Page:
Invariably market places evolve. Your product price is unlikely to be a static thing, and you should plan ahead for how it will change. Changes could be required based on general cost-reduction of producers, where competitors are able to reduce their costs and lower prices. Similarly, increased costs in means of production may start to erode margins and required you to raise prices. A new entrant may aggressively attempt to secure market share by undercutting the field.
In all cases, decisions need to be taken in the context of market share, cost, margin and operational complexity. Does the cost of changing your systems negate any improved earnings? Will there be additional frequent changes required as well? Will a price-point war with a competitor bring you both out of business?
By anticipating the road ahead, and sketching your pricing boundaries you can survive surprises. Recognizing that markets evolve is a prudent strategies. Keep in mind, and document your contingencies for responding to unexpected threats. If a new entrant shows up tomorrow with similar features at half the price, what is your response going to be?
Payback or Break-Even
When setting price, it’s important to consider the whole product lifespan. When the development costs, and end-of-life costs are added into your production costs, at which point in your product sales lifespan will you have paid back all costs? When will the product become obsolete, and will the cumulative profits of the product cover the original R&D costs, plus those in getting to market in the first place? Is=n that context is this still a product you want to introduce?
When setting initial price, do the work to model not only the margins you want to achieve on a per-unit basis, but also consider pricing that recovers full development and introduction costs at some number of months or years into the sales projections. A good rule-of-thumb to begin with is to seek payback one third of the way through the product’s market-viability period. Whether you wish to make that a quarter or a tenth will depend on your corporate expectations, and market segment. Expectations when making cell phones are going to be different than making wheel-barrows.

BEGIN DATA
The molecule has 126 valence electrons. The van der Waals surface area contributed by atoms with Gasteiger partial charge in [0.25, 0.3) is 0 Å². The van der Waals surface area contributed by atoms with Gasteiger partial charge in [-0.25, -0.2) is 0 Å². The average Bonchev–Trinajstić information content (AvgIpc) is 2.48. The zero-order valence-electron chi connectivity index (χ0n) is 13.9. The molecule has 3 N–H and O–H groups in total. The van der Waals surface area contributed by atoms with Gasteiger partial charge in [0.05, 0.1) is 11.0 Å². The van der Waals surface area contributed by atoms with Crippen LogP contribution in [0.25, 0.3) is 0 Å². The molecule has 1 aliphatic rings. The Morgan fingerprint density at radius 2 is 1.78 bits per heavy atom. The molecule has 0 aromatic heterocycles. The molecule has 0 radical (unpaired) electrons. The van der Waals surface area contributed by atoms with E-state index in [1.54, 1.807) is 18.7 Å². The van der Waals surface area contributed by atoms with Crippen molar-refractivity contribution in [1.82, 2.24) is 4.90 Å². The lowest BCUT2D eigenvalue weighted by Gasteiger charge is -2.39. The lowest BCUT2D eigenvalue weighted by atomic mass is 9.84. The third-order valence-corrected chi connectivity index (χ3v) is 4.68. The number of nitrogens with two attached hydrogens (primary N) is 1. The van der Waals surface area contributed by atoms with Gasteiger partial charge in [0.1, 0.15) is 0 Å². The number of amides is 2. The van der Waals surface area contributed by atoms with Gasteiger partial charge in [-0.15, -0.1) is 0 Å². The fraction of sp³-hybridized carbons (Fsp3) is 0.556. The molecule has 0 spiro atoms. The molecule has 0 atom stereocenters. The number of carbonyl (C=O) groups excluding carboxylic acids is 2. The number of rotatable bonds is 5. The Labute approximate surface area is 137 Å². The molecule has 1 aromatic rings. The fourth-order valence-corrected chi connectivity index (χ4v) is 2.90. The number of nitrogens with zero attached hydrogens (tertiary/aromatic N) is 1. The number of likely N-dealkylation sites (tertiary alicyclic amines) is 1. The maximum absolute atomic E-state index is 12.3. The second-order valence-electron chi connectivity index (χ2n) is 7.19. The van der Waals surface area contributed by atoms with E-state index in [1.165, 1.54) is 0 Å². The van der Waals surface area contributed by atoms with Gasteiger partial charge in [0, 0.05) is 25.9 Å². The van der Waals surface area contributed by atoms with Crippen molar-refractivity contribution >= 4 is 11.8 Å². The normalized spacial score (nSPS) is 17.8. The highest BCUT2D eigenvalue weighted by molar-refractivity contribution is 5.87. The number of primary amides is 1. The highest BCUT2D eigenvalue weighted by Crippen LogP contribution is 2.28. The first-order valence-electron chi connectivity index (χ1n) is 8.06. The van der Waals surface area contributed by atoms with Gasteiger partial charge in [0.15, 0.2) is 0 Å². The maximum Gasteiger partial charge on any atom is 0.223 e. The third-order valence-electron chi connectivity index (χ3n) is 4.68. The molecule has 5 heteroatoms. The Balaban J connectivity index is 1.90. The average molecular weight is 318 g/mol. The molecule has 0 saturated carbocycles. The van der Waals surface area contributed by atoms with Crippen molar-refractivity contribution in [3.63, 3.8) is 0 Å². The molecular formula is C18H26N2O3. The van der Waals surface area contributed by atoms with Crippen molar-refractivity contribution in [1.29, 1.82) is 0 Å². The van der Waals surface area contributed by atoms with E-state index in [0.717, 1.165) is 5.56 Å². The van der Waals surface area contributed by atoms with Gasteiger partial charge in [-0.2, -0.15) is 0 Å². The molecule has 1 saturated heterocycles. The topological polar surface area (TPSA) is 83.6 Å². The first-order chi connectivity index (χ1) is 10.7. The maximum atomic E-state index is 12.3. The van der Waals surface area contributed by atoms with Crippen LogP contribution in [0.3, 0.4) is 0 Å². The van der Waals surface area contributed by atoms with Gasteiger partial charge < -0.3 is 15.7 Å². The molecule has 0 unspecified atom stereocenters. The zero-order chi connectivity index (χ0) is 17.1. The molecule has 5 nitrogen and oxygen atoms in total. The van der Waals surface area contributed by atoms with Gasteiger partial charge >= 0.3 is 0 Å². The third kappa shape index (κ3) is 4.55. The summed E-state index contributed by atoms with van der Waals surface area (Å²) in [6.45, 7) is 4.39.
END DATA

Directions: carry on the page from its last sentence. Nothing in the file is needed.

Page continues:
Product Life-time Curve
As a product ages in the market place, a prudent business is consistently researching ways to produce it more efficiently.
The typical approach is to lower costs of components and materials, incrementally improve performance, reduce waste and environmental impact in manufacturing, make processes and procedures cheaper and faster.
At some point, sales begin to wane and decisions are made regarding discontinuation. Pricing can be an effective tool in managing that curve. When margins are sufficiently improved, a product with a diminished customer-value can often take a position in a lower-tier niche. Perhaps as an entry-level product serving as a stepping-stone into your higher-performance products. Or perhaps it can serve a more price-sensitive off-shore market. Sometimes social benefits can be had by donating the now lower-cost model to cash-strapped non-profit businesses. Tax benefits are sometimes possible based on retail-price value, while bottom-line costs to your business for the benefit are minimal, while enhancing goodwill.
A few last thoughts…
Full Product Cost – remember that product costs are more than just the materials that go into individual units, or the cost of the labour and consumables during a service call. There are substantial costs related to the R&D expenses, the selling costs, the advertising and marketing, and even just keeping the lights on in the head-office. Understanding your costs of development, support and overhead are important facets of your pricing decisions.
Customer Cost of Ownership – Remember to look at the customer’s perspective. What are their other costs beyond the simple purchase of your product or service? If you can map out all costs, tangible and intangible, from start-to-finish, you can better understand your pricing options. If your product reduces other costs for the customer, it can allow you to price higher than a competitor if you are able to articulate that value to the customer. You may also be able to ease other elements of the buying decision for the customer, which contributes to a stronger relationship.